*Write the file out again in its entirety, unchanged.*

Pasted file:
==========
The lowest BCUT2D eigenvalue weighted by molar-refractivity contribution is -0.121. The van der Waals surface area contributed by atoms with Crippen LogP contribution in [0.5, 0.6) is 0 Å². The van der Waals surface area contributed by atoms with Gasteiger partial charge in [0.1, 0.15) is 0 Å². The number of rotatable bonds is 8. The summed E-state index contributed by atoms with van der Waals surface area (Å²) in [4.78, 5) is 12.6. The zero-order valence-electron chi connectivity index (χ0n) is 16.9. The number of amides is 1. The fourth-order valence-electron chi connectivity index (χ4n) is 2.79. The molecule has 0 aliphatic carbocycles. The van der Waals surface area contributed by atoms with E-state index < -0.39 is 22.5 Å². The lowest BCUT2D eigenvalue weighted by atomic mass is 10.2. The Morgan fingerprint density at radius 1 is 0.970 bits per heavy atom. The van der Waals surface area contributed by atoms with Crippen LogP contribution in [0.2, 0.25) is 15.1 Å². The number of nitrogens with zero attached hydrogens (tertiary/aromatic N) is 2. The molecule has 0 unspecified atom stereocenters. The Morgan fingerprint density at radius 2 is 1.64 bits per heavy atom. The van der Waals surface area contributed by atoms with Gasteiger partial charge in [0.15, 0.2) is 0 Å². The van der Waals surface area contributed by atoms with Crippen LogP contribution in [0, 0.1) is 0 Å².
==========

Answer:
The lowest BCUT2D eigenvalue weighted by molar-refractivity contribution is -0.121. The van der Waals surface area contributed by atoms with Crippen LogP contribution in [0.5, 0.6) is 0 Å². The van der Waals surface area contributed by atoms with Gasteiger partial charge in [0.1, 0.15) is 0 Å². The number of rotatable bonds is 8. The summed E-state index contributed by atoms with van der Waals surface area (Å²) in [4.78, 5) is 12.6. The zero-order valence-electron chi connectivity index (χ0n) is 16.9. The number of amides is 1. The fourth-order valence-electron chi connectivity index (χ4n) is 2.79. The molecule has 0 aliphatic carbocycles. The van der Waals surface area contributed by atoms with E-state index < -0.39 is 22.5 Å². The lowest BCUT2D eigenvalue weighted by atomic mass is 10.2. The Morgan fingerprint density at radius 1 is 0.970 bits per heavy atom. The van der Waals surface area contributed by atoms with Crippen LogP contribution in [0.2, 0.25) is 15.1 Å². The number of nitrogens with zero attached hydrogens (tertiary/aromatic N) is 2. The molecule has 0 unspecified atom stereocenters. The Morgan fingerprint density at radius 2 is 1.64 bits per heavy atom. The van der Waals surface area contributed by atoms with Gasteiger partial charge in [0.15, 0.2) is 0 Å². The van der Waals surface area contributed by atoms with Crippen LogP contribution in [0, 0.1) is 0 Å².